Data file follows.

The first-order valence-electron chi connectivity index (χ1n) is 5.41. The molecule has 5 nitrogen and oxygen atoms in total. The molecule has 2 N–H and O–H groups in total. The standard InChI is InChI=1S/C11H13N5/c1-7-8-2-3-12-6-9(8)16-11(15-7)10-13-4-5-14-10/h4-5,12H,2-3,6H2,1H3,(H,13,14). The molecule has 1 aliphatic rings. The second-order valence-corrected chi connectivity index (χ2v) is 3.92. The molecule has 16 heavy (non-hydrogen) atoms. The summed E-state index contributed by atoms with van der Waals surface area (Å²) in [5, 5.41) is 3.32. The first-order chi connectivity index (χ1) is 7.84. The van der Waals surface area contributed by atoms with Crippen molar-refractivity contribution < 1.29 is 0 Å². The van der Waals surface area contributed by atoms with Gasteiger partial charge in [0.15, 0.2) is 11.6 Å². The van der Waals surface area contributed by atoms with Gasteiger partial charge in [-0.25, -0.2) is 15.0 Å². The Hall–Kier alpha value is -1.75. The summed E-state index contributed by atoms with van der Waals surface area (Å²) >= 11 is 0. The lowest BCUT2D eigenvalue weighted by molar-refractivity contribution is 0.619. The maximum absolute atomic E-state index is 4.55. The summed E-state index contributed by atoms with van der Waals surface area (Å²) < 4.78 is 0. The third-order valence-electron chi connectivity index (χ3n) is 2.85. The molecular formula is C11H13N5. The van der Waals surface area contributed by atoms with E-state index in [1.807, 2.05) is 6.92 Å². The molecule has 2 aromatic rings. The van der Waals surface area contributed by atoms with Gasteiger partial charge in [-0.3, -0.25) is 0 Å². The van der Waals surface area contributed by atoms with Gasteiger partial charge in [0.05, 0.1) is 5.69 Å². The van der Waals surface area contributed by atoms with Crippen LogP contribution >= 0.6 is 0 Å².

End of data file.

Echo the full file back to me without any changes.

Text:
The first-order valence-electron chi connectivity index (χ1n) is 5.41. The molecule has 5 nitrogen and oxygen atoms in total. The molecule has 2 N–H and O–H groups in total. The standard InChI is InChI=1S/C11H13N5/c1-7-8-2-3-12-6-9(8)16-11(15-7)10-13-4-5-14-10/h4-5,12H,2-3,6H2,1H3,(H,13,14). The molecule has 1 aliphatic rings. The second-order valence-corrected chi connectivity index (χ2v) is 3.92. The molecule has 16 heavy (non-hydrogen) atoms. The summed E-state index contributed by atoms with van der Waals surface area (Å²) in [5, 5.41) is 3.32. The first-order chi connectivity index (χ1) is 7.84. The van der Waals surface area contributed by atoms with Crippen molar-refractivity contribution < 1.29 is 0 Å². The van der Waals surface area contributed by atoms with Gasteiger partial charge in [0.15, 0.2) is 11.6 Å². The van der Waals surface area contributed by atoms with Gasteiger partial charge in [-0.25, -0.2) is 15.0 Å². The Hall–Kier alpha value is -1.75. The summed E-state index contributed by atoms with van der Waals surface area (Å²) >= 11 is 0. The lowest BCUT2D eigenvalue weighted by molar-refractivity contribution is 0.619. The maximum absolute atomic E-state index is 4.55. The summed E-state index contributed by atoms with van der Waals surface area (Å²) < 4.78 is 0. The third-order valence-electron chi connectivity index (χ3n) is 2.85. The molecular formula is C11H13N5. The van der Waals surface area contributed by atoms with E-state index in [1.807, 2.05) is 6.92 Å². The molecule has 2 aromatic rings. The van der Waals surface area contributed by atoms with Gasteiger partial charge in [-0.3, -0.25) is 0 Å². The van der Waals surface area contributed by atoms with Gasteiger partial charge in [0.05, 0.1) is 5.69 Å². The van der Waals surface area contributed by atoms with Crippen LogP contribution >= 0.6 is 0 Å².